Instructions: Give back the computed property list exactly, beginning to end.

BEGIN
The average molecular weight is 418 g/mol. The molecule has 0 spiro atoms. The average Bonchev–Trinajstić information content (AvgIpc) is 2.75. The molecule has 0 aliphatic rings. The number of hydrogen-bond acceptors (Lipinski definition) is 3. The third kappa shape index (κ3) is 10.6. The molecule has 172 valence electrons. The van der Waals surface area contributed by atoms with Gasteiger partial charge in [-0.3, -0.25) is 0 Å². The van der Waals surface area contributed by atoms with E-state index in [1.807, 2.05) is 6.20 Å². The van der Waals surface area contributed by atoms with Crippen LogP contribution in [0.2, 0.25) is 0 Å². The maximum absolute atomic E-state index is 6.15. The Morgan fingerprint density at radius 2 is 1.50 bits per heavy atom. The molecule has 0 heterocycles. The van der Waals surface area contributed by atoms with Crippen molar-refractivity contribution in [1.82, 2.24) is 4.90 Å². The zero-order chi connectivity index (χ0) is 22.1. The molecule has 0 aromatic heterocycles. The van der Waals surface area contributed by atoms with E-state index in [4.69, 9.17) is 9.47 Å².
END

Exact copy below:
The average molecular weight is 418 g/mol. The molecule has 0 spiro atoms. The average Bonchev–Trinajstić information content (AvgIpc) is 2.75. The molecule has 0 aliphatic rings. The number of hydrogen-bond acceptors (Lipinski definition) is 3. The third kappa shape index (κ3) is 10.6. The molecule has 172 valence electrons. The van der Waals surface area contributed by atoms with Gasteiger partial charge in [-0.3, -0.25) is 0 Å². The van der Waals surface area contributed by atoms with E-state index in [1.807, 2.05) is 6.20 Å². The van der Waals surface area contributed by atoms with Crippen LogP contribution in [0.2, 0.25) is 0 Å². The maximum absolute atomic E-state index is 6.15. The Morgan fingerprint density at radius 2 is 1.50 bits per heavy atom. The molecule has 0 heterocycles. The van der Waals surface area contributed by atoms with Crippen molar-refractivity contribution in [1.82, 2.24) is 4.90 Å². The zero-order chi connectivity index (χ0) is 22.1. The molecule has 0 aromatic heterocycles. The van der Waals surface area contributed by atoms with E-state index in [4.69, 9.17) is 9.47 Å².